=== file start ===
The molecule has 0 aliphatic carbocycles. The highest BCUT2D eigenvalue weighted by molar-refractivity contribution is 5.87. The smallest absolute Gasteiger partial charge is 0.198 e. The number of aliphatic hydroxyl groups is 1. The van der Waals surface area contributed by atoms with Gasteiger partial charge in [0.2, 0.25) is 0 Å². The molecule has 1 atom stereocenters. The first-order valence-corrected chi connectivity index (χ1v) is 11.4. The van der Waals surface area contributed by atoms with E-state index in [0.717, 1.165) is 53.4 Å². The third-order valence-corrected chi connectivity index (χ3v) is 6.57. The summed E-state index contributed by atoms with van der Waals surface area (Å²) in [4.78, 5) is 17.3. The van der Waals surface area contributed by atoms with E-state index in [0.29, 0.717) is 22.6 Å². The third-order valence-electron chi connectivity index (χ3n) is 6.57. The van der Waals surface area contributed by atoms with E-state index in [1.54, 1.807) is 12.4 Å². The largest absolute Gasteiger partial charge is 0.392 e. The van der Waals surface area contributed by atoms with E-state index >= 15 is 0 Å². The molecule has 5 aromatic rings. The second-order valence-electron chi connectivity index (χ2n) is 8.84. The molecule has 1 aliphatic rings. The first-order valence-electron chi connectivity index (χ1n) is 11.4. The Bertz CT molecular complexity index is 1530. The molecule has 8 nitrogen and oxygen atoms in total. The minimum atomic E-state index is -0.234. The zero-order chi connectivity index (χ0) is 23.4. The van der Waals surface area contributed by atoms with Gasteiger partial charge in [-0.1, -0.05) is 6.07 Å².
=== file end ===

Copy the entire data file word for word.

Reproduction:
The molecule has 0 aliphatic carbocycles. The highest BCUT2D eigenvalue weighted by molar-refractivity contribution is 5.87. The smallest absolute Gasteiger partial charge is 0.198 e. The number of aliphatic hydroxyl groups is 1. The van der Waals surface area contributed by atoms with Gasteiger partial charge in [0.2, 0.25) is 0 Å². The molecule has 1 atom stereocenters. The first-order valence-corrected chi connectivity index (χ1v) is 11.4. The van der Waals surface area contributed by atoms with E-state index in [0.717, 1.165) is 53.4 Å². The third-order valence-corrected chi connectivity index (χ3v) is 6.57. The summed E-state index contributed by atoms with van der Waals surface area (Å²) in [4.78, 5) is 17.3. The van der Waals surface area contributed by atoms with E-state index in [0.29, 0.717) is 22.6 Å². The third-order valence-electron chi connectivity index (χ3n) is 6.57. The van der Waals surface area contributed by atoms with E-state index in [1.54, 1.807) is 12.4 Å². The largest absolute Gasteiger partial charge is 0.392 e. The van der Waals surface area contributed by atoms with E-state index >= 15 is 0 Å². The molecule has 5 aromatic rings. The second-order valence-electron chi connectivity index (χ2n) is 8.84. The molecule has 1 aliphatic rings. The first-order valence-electron chi connectivity index (χ1n) is 11.4. The Bertz CT molecular complexity index is 1530. The molecule has 8 nitrogen and oxygen atoms in total. The minimum atomic E-state index is -0.234. The zero-order chi connectivity index (χ0) is 23.4. The van der Waals surface area contributed by atoms with Gasteiger partial charge in [-0.1, -0.05) is 6.07 Å².